Have you?

I know I have not.

Last edited by ebonho : 21st August 2014 at 14:19.
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Old 21st August 2014, 14:26   #17
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Default re: Analysis: KTM Duke 390 Alloy wheel cracking problem

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Originally Posted by ebonho View Post
Agree. Add to that the fact that the bike is leaned over when it hit the sharp vertical edge - at speed.



Let me play the Devil's Advocate here.

Bajaj claims that even the Ninja suffers cracked and bent rims.

The Ninja has been around for over 5 years now. The Ninja has always been capable of Duke 390 matching performance.

Agreed its not a mass bike. But there are enough of them out there for a decent sample size denominator. And the advantage is that most would be online on one or the other bike forum.

Now considering the Duke rim costs 3.5K and the Ninja rim costs 10 times that - i.e. 30K, I'm betting if there were near similar numbers (as Bajaj claims) we (the online biker community) would have heard of them by now - no biker (even richie rich with papa's money funding) is going to keep quiet when he shells out half the price of a commuter bike for a damaged rim .....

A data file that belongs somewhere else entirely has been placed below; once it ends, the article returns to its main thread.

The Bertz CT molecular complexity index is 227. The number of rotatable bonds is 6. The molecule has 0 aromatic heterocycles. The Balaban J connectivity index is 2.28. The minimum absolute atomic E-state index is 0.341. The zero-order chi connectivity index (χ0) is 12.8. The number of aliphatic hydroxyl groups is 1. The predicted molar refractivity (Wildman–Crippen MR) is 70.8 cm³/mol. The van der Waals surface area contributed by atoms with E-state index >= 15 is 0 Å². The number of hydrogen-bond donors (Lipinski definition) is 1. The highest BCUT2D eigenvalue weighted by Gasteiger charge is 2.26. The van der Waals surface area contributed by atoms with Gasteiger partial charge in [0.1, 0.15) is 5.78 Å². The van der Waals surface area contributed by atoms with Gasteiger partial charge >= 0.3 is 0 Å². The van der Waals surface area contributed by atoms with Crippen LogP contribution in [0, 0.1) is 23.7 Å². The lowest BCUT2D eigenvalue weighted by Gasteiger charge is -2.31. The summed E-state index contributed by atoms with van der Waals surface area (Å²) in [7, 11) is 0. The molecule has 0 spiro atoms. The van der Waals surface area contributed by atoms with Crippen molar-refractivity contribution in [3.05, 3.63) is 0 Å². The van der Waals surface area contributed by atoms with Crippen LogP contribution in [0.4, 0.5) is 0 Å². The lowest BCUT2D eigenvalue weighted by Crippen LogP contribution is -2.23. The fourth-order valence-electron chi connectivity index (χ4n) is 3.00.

Have you?

I know I have not.

Well let me bring another angle to this

I too have a Ninja 650, in the past I had a RZ350 with Suzuki Rims, RD350, and RX135

Now when I am riding RX I am more carefree as parts cost less, however when I was on the RZ with no insurance for replacement parts I would brake sooner and slower on bad section, I end up being more careful as I do not want to damage. The funny part is one day I ended in a pot hole and dented the front rim and bent and cracked the rear :(